Several forms of holders will readily suggest themselves to the accomplishment of this objective and accordingly I have illustrated different modifications which all contain an identity of principal component parts, but which are not intended to be limited thereto as other modifications may be easily devised from the disclosure herein without departing from the principles set forth.
The preferred embodiment for holder 20 is shown in FIGS. 24 and includes a base support in the form of a generally resilient wide flat blade-like member 22 having a top edge 24 and a bottom edge which is perferably beveled as at 26, and an upstanding preferably pronglike floral spray holder 28 secured to or integral with the top edge 24 of support 22. Base 22 is inserted downwardly into slot 18 preferably when panel 12 is closed and is accordingly securely wedge between panels 12 and 14 as shown in FIG. 1 so that a floral spray (not shown) may be impaled upon element 28 as will later be referred to in more detail. To limit the penetration of holder 20 into slot 18, I have provided the circumscribing flange 30 intermediate the bottom of element 28 and the top edge 24 of base 22. Also, to provide that base 22 may be accommodated to a variety of diflerent makes of caskets where the width of slot 18 might vary, I have preferably made base 22 of a relatively rigid but resilient plastic in which there is stamped or otherwise cut the two yieldable arcuate spring flaps 32 and 34. Such flaps are designed to normally extend upwardly and outwardly from respective opposite sides of base 22 (FIG. 3) and will be movable or yielding compressible toward or into the respective openings 36 and 38, from which they are cut, as base 22 is wedged between panels 12 and 14. By this arrangement when base 22 is inserted into slot 18, the respective convex sides of flaps 32 and 34 are forced through the respective openings 36 and 38 into frictional contact with the casket panel edge at one side of slot 18 and the free edge of such flaps together with the bottom edge 26 of base 22 is wedged against the opposite panel edge and thus there is a three point area of contact between each flap and the casket panels so that it will be appreciated that base 22 will be securely supported on any casket 10 of the type shown and irrespective of whether such casket is of metal or is cloth covered. Since contact between base 22 and panels 12 and 14 is only at the adjacent panel edges within slot 18, it will also be appreciated that holder 26 will not in any way mar the finish on the casket.
The pronged element 28 is elongated in form, is provided preferably with the spiral threads 40 and includes a bullet-like blunt upper edge or nose 42. This not only facilitates the attachment of a floral spray, but is very effective in securely supporting such a spray. In this respect, while the base of a floral spray may be arranged in different ways permitting it to be impaled upon element 28, it is pointed out that the prevalent practice amongst florists in preparing casket floral sprays appears to include the use of a Styrofoam base or block (not shown) into which the flower stems are suitably mounted. In such situations, element 28 is particularly suited as a support for such sprays since the Styrofoam base can be easily and quickly impaled on element 28 and then either base 22 or the floral base rotated relative to each other so that such floral base is in effect screwably secured to element 28. Such rotation is preferable since in penetrating Styrofoams, as is well-known, a more or less smooth hole is created, and while a hole of a suitable depth would afford the support needed for the spray, the additional engagement of the threads 40 with the floral base adds a desired feature of safety.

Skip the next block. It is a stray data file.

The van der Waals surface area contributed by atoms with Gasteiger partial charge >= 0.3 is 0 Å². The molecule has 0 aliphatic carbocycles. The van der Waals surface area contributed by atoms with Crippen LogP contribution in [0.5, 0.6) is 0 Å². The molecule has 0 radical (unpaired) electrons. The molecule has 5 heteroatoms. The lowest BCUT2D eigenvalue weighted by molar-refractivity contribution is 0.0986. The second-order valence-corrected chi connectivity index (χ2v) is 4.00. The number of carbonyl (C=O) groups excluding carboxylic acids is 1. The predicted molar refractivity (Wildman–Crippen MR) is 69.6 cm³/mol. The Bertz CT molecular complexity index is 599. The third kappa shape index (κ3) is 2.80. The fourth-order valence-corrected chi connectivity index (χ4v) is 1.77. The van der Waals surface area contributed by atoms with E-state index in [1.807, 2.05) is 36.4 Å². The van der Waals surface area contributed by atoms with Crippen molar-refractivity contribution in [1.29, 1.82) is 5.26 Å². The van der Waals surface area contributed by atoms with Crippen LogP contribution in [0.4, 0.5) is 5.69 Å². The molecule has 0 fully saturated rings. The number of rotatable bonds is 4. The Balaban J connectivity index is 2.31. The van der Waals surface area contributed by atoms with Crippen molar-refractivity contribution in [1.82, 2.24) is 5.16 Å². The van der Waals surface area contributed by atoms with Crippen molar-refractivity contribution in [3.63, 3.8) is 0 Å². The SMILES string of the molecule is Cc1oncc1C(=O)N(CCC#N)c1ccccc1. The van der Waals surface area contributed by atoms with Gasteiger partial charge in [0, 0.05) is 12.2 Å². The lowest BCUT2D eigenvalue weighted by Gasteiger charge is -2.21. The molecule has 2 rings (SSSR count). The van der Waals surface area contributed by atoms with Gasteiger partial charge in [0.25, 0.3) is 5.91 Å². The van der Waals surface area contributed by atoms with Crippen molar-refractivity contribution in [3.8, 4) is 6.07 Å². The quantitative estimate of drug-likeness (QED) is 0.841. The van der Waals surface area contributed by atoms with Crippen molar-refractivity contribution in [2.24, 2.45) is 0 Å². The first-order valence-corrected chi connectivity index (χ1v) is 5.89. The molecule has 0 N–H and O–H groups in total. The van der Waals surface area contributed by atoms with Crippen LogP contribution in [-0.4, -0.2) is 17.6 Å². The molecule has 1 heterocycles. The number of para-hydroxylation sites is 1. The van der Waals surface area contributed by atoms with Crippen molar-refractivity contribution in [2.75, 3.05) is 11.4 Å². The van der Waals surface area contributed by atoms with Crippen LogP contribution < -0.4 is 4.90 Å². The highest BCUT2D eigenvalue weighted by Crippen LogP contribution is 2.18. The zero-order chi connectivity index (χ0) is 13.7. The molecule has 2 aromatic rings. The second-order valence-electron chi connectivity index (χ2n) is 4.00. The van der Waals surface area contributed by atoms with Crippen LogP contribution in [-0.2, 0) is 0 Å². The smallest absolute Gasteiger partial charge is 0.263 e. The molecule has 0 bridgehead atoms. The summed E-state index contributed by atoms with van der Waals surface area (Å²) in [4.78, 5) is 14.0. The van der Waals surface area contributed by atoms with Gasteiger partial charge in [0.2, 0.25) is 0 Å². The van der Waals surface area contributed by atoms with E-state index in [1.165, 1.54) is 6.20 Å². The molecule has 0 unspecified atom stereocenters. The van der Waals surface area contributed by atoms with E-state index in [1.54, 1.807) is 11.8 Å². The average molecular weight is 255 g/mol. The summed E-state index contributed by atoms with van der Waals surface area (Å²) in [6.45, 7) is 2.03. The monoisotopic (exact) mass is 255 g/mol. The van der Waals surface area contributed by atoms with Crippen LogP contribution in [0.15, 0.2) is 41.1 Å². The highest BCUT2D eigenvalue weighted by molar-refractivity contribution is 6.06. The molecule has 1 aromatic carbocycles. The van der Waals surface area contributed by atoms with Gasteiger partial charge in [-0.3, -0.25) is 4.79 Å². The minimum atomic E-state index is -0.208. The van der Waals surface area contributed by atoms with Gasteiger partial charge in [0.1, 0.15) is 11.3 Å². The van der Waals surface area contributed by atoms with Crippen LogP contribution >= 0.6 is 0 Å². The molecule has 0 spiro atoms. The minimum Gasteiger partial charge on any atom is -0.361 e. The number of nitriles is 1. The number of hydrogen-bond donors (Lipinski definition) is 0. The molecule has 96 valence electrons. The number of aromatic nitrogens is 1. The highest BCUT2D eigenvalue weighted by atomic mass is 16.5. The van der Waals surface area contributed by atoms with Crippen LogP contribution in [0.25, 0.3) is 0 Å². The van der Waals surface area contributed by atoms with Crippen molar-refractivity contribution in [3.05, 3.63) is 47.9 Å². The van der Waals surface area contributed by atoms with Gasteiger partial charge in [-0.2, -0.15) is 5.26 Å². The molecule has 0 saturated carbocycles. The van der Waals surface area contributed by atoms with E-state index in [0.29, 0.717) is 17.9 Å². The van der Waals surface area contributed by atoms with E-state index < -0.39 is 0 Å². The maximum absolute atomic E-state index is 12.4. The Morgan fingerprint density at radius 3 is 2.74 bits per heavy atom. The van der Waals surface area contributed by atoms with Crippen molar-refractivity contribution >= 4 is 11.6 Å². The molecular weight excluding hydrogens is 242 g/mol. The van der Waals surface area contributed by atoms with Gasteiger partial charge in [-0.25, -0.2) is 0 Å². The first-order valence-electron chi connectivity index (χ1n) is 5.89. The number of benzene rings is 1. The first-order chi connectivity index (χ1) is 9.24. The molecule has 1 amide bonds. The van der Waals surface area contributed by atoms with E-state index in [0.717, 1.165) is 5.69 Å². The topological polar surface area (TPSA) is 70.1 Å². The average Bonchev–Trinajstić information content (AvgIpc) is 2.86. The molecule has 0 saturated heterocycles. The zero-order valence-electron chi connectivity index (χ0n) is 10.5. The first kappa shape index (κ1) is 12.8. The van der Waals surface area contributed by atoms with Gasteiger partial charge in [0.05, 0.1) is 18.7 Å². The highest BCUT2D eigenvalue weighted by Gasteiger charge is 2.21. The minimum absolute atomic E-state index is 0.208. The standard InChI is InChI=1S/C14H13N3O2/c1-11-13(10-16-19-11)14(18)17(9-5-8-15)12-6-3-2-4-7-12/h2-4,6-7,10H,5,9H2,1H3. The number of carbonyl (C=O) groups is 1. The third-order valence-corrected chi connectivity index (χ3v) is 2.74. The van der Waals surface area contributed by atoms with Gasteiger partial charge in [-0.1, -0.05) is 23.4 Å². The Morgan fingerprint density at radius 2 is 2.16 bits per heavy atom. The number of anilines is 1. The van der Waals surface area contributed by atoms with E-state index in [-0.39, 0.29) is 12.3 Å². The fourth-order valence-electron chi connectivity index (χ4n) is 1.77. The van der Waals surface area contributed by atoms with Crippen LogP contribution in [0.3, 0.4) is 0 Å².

The modified forms of this holder shown as will now be described, include the principal basic components of the item shown in FIGS. 2-4 and accordingly like components will be given like numerals primed in all modifications. Also, certain elements in the several modifications will be found to have corresponding parts and like parts therefor will also be given like numerals followed by distinguishing letters. With respect to FIGS. -8, base 22 includes only a single spring flap 44 by which opening 46 is formed and which functions the same as the flaps 32 and 34; the element 28' is generally coneshaped having its widest dimension toward base 22 and terminating at its other end in an arrowhead point 48; and the lower portion of element 28 is provided with oppositedly disposed rows of spaced notches 50.
The modified holder in FIGS. 9-11 has element 28' designed similarly to that shown in FIGS. 5-8, but base 22' is provided on one side with the respective upper and lower pairs of spaced bubbles or nodules 52 and 54 of which the upper bubbles 52 project somewhat further from base 22 than the lower pair 54 as best seen in FIG. 10. This arrangement affords the progressively increasing varying thicknesses of base 22' since the respective bubbles 54 and 52 are adaptable to any variations in slot 18 of a Gasket 10.
In FIGS. l2-l4 showing a further varied form of this holder, element 28 consists of a bullet-shaped prong and base 22' is provided on opposite sides with a wedge filler 56 which commences at approximately the vertical midpoint on such base and becomes progressively wider to its abutment with the lower extremity of element 28'.
The variation shown in FIGS. 15-17 illustrates base 22' in the form of a resilient plate bent at its center 58 to form the converging yieldable spring arms 60 and 62 that generally define a wedge element for insertion between panels 12 and 14 as above described. In other 4 respects, element 28 in this variation is similar to that shown in FIGS. 5-8 and in FIGS. 9-11.